1 Myddylton Place / Youth Hostel

Date:
11 Jul 2002
Location:
1 Myddylton Place, Saffron Walden, Uttlesford, Essex, CB10 1BB
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Youth Hostel, 1 And 3 Bridge Street, Saffron Walden, Uttlesford, Essex, CB10 1BB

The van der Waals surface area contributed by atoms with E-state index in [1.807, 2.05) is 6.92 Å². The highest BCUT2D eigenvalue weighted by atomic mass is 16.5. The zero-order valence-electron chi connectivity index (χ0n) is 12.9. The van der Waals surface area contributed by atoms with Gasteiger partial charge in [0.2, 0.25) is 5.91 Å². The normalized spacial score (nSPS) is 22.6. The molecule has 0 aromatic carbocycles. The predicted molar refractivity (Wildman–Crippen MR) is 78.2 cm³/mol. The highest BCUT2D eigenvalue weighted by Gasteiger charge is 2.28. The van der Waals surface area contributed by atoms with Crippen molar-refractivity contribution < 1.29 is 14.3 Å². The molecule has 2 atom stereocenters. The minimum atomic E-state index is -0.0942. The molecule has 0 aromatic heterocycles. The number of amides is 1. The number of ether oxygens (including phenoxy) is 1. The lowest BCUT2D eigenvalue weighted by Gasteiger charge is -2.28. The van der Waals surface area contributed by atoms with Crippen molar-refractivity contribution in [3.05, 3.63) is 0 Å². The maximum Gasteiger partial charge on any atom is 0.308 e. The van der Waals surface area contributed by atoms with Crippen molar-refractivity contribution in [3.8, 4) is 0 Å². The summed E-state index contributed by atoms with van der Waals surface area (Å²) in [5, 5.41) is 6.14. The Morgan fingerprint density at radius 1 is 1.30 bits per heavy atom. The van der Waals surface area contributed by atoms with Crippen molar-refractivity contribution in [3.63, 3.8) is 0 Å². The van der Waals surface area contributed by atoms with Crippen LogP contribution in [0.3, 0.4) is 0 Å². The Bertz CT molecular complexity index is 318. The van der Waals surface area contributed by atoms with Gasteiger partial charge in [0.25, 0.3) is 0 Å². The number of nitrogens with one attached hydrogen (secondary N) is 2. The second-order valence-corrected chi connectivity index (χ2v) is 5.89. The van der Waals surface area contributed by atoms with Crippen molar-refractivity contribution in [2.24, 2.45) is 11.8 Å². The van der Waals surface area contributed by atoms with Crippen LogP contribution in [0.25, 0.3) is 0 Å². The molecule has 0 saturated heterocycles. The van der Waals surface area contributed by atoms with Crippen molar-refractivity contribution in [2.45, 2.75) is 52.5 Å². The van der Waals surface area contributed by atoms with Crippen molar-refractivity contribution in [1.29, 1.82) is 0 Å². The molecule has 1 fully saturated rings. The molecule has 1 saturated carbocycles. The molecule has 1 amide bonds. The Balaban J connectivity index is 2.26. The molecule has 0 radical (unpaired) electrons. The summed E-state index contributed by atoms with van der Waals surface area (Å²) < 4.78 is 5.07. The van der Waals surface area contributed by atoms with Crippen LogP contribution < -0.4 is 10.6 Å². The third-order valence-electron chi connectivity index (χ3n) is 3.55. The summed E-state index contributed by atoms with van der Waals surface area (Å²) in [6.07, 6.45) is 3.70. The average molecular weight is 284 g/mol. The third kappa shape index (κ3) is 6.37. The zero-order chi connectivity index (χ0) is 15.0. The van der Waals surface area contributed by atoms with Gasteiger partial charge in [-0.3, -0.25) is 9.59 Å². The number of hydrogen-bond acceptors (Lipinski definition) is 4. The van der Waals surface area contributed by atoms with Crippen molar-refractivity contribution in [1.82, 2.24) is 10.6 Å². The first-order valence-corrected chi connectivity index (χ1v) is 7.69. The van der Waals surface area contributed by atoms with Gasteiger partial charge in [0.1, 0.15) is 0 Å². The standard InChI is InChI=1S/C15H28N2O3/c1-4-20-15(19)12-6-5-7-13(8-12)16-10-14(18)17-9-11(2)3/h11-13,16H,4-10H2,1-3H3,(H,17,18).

Reference:
IOE01/07627/13
Type:
Photograph (Digital)
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Description

This information is taken from the statutory List as it was in 2001 and may not be up to date.

SAFFRON WALDEN

TL5338 BRIDGE STREET 669-1/1/20 (West side) 28/11/51 Nos.1 AND 3 Youth Hostel

GV I